The aortic valve separates the left ventricular outflow tract from the ascending aorta. The aortic
valve has also been called the left semilunar valve and the left arterial valve and has three
leaflets, or cusps: the left coronary cusp, the right coronary cusp, and the non-coronary cusp. The
inlets to the coronary artery system can be found within the sinus of Valsalva, superior to the the
leaflet attachments and inferior to the sinotubular junction. The left coronary ostium is found
midway between the commissures of the left coronary cusp, and almost immediately branches into the
anterior interventricular branch and the circumflex branch. The right coronary ostium is found
above the right coronary cusp and gives rise to the right coronary artery. The final cusp is named
the non-coronary cusp and is positioned posteriorly relative to the other two cusps.
The mitral valve is also called the bicuspid valve and the left atrioventricular valve. As the name
bicuspid valve may suggest, the mitral valve is considered to have two primary leaflets: the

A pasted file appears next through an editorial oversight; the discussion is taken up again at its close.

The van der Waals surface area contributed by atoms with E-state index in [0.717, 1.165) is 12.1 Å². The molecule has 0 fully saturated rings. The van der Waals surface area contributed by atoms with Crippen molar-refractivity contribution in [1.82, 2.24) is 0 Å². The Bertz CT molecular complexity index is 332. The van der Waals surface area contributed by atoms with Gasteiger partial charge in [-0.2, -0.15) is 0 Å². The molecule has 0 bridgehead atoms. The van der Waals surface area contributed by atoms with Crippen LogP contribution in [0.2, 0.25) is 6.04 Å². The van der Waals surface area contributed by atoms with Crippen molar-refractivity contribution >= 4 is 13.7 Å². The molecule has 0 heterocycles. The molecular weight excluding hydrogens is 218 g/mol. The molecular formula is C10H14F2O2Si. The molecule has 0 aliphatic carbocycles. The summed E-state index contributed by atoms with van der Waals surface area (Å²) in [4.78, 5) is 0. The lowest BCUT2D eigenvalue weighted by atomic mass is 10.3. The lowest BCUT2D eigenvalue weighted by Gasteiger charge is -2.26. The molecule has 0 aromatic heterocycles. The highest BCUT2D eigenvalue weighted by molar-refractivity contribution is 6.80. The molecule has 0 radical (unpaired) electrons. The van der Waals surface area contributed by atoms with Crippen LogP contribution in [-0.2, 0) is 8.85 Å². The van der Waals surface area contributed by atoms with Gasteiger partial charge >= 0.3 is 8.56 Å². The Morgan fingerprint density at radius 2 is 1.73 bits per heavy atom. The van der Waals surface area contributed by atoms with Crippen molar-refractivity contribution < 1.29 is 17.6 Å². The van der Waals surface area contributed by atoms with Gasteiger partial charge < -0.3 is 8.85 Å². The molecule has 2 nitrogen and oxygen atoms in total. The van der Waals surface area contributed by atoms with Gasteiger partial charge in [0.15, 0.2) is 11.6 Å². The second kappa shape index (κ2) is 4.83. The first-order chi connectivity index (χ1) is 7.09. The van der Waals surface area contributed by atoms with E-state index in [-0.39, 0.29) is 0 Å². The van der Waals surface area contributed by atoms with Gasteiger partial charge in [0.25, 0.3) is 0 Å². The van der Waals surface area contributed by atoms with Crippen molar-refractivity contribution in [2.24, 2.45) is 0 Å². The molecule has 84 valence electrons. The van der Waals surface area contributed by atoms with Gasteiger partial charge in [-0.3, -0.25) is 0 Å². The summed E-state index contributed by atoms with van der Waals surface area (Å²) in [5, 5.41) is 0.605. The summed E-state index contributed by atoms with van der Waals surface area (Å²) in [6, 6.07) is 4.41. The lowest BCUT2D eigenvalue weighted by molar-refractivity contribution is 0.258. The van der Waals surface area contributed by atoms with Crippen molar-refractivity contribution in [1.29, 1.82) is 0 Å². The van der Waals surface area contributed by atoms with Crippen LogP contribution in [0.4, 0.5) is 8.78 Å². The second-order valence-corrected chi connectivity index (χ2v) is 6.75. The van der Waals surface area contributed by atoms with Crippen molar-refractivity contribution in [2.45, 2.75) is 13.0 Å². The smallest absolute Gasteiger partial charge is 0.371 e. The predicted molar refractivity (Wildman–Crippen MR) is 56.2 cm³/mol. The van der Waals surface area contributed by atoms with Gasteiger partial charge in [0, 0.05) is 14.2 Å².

anterior and posterior leaflets. The anterior leaflet has also been called the septal, medial, or
aortic leaflet, while the posterior leaflet is also referred to as the lateral, marginal, or mural
leaflet. Each leaflet is then further broken down into scallops divided by commissures, or zones of
apposition. Due to the high variability of leaflet and scallop anatomy, and an alphanumeric
nomenclature has been proposed by Carpentier that breaks the leaflets into regions. Three regions
are found on the anterior leaflet (A1-A3) with opposing regions on the posterior leaflet (P1-P3).
The subvalvular apparatus of the mitral valve consists of chordae tendinae attaching to the anterior
and posterior papillary muscles of the left ventricle.